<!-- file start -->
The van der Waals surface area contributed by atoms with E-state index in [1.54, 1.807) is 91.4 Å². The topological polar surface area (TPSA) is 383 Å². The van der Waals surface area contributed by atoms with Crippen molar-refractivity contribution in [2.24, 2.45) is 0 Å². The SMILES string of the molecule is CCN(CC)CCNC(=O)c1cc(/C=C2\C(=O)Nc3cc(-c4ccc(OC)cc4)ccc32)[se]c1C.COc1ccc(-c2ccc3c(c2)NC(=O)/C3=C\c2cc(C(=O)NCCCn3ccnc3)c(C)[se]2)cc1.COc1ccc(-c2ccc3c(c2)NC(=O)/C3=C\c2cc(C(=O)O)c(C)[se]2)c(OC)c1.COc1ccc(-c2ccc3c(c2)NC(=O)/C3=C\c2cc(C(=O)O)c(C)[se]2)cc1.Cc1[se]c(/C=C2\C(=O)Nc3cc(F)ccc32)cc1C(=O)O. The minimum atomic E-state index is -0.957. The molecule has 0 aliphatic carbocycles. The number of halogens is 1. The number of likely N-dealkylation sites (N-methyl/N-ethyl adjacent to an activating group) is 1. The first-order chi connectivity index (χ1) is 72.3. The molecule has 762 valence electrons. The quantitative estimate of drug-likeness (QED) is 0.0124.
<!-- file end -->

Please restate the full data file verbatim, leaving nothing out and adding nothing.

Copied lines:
The van der Waals surface area contributed by atoms with E-state index in [1.54, 1.807) is 91.4 Å². The topological polar surface area (TPSA) is 383 Å². The van der Waals surface area contributed by atoms with Crippen molar-refractivity contribution in [2.24, 2.45) is 0 Å². The SMILES string of the molecule is CCN(CC)CCNC(=O)c1cc(/C=C2\C(=O)Nc3cc(-c4ccc(OC)cc4)ccc32)[se]c1C.COc1ccc(-c2ccc3c(c2)NC(=O)/C3=C\c2cc(C(=O)NCCCn3ccnc3)c(C)[se]2)cc1.COc1ccc(-c2ccc3c(c2)NC(=O)/C3=C\c2cc(C(=O)O)c(C)[se]2)c(OC)c1.COc1ccc(-c2ccc3c(c2)NC(=O)/C3=C\c2cc(C(=O)O)c(C)[se]2)cc1.Cc1[se]c(/C=C2\C(=O)Nc3cc(F)ccc32)cc1C(=O)O. The minimum atomic E-state index is -0.957. The molecule has 0 aliphatic carbocycles. The number of halogens is 1. The number of likely N-dealkylation sites (N-methyl/N-ethyl adjacent to an activating group) is 1. The first-order chi connectivity index (χ1) is 72.3. The molecule has 762 valence electrons. The quantitative estimate of drug-likeness (QED) is 0.0124.